Hayes: Guards win in March, and without Zakai Zeigler, there was no other way for Vols' run to end
The end began weeks ago, when a knee buckled and the season suddenly shrunk to the inevitable.
Tennessee can’t win games that matter without a legitimate point guard.
That moment finally arrived Thursday night — 3 weeks after star point guard Zakai Zeigler was lost for the season with a knee injury — in the very place where guard play rules the moment.
FAU 62, Tennessee 55 shouldn’t really surprise anyone.
“It’s always disappointing when you feel like you have a chance to be the last team standing,” Tennessee coach Rick Barnes said. “And you’re not.”
That train left Feb. 28 on Senior Day at Thompson-Boling Arena, when Zeigler tore the ACL in his left knee. Guard-heavy opponents in the SEC and the NCAA tournaments just reinforced that.
It hit the final breaking point against FAU, when the lack of a true point guard — a table setter on offense and a perimeter defender — against a guard-heavy team paralyzed the Vols.
Look at the season since Zeigler was lost: losses to 2 guard-heavy teams needing strong wins to reach the NCAA Tournament (Auburn, Missouri), sandwiched around a win over 1 of the worst teams in the SEC (Ole Miss).
Then the NCAA Tournament began, and the Vols were fortunate to get out of the 1st round against guard-heavy Louisiana before playing their best game of the season against Duke — which has twice as many 2nd-round tournament losses in the past 10 years (4) as Final Fours (2).
Then came the implosion against FAU — a team that’s loaded in the backcourt and full of shooters who can create shots, and defenders who can extend to the perimeter and disrupt offensive sets.
FAU was just 3-of-14 from the arc in the 1st half, but its perimeter defense was so sticky, Tennessee couldn’t put away the Owls when it had the chance.
Santiago Vescovi did his best to run point for Tennessee, but he’s a 2 guard with decent ball skills who can’t break down defenses. The extended pressure confused the offense — which frankly, was limited at times this season even with Zeigler — and the Vols couldn’t get into their sets until they were deep into the shot clock.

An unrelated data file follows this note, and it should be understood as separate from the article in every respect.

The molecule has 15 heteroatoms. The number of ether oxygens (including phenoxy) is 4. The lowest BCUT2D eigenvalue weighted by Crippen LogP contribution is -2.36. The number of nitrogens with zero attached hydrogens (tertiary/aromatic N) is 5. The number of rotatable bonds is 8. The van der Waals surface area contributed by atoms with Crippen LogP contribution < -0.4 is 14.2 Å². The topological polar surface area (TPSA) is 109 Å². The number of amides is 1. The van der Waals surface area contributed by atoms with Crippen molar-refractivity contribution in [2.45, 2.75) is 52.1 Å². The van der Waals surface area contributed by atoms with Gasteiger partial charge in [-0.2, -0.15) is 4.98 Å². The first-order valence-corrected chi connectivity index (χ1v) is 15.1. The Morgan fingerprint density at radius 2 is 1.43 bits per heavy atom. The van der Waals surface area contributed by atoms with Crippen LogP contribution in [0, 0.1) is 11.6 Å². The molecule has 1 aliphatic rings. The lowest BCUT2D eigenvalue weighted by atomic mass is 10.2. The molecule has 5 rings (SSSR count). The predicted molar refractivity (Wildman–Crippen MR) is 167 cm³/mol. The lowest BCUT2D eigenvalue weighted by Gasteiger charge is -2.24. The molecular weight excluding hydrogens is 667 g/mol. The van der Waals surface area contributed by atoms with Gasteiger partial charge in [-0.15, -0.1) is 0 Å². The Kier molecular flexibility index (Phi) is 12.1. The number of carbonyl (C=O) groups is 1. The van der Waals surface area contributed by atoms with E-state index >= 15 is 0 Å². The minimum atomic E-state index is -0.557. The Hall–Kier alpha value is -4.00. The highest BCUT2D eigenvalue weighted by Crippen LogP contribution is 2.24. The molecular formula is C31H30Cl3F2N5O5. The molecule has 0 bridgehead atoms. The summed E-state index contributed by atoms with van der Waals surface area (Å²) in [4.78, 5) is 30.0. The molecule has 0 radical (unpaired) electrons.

No ball movement, no ball screens and poor shot selection. Once shots in the paint — where Tennessee had a significant size advantage — stopped falling, the offense devolved into trying to run sets with 10-12 seconds on the shot clock.
That, of course, led to terrible shot selection — and worse, players giving up open shots because they wanted no part of the shot or the moment.
Meanwhile, there was FAU, thriving in the moment and getting hot in the 2nd half — and the next thing you know, the Owls began a run at the midway point of the half and outscored Tennessee 20-4 over 6 minutes to essentially put away the game.
There couldn’t have been a more fitting explanation to the desperate need for guard play in the NCAA Tournament than what transpired over those 6 minutes — on both sides of the court.
FAU kept hitting big shots from the perimeter in the 2nd half, and Tennessee kept missing shots and/or passing up open looks. FAU had no answer for Tennessee’s front court of Uros Plavsic and Olivier Nkamhoua — yet after Plavsic got hot early, he got timid late when shots didn’t fall.
Nkamhoua, meanwhile, did what he has done all season: play like an NBA lottery pick 1 game (27 points vs. Duke), and get lost the next 4-5 games. He had 6 points on 2-of-9 shooting, and the lack of motion and ball movement in the offense (see: no true point guard and FAU’s perimeter defense) strangled his game.
The 40 minutes of dysfunction for Tennessee was the very definition of why guards are everything in the NCAA Tournament. It also begs this question: Was the roster truly built to get deep into the tournament?
You’d like to think with a healthy Zeigler, Tennessee has a chance to make a deep run. But the Vols have been in this place before under Barnes, and every other ending was just as frustrating.
It’s easy to blame Barnes, who has a history of underachieving at Texas and now Tennessee. Then he made it worse on himself after the game by — wait for it — blaming players:
— “We had some breakdowns with some players that made you feel like they weren’t locked in. I don’t know why.”
— “We normally don’t allow teams to rebound offensively like that, but we did tonight.” (FAU had 12 offensive boards; Duke had 6, for instance.)
— “We needed to be more aggressive going to the basket in the 2nd half. They did it. We didn’t.”
All true statements, but statements that can’t be made by a coach whose team collapsed down the stretch of the season because 1 player blew out his knee. If you’re built the right way, you can sustain the loss of 1 player.
Or at least, sustain it enough to beat a mid-major No. 9 seed in the Sweet 16 — with a chance to win 1 more game in a fortunate East Region bracket and get to the Final Four.
“We were lucky we dodged some stuff from their offense in the first half,” Barnes said.
That just delayed the inevitable.
The seeds for this implosion were planted 3 weeks ago.
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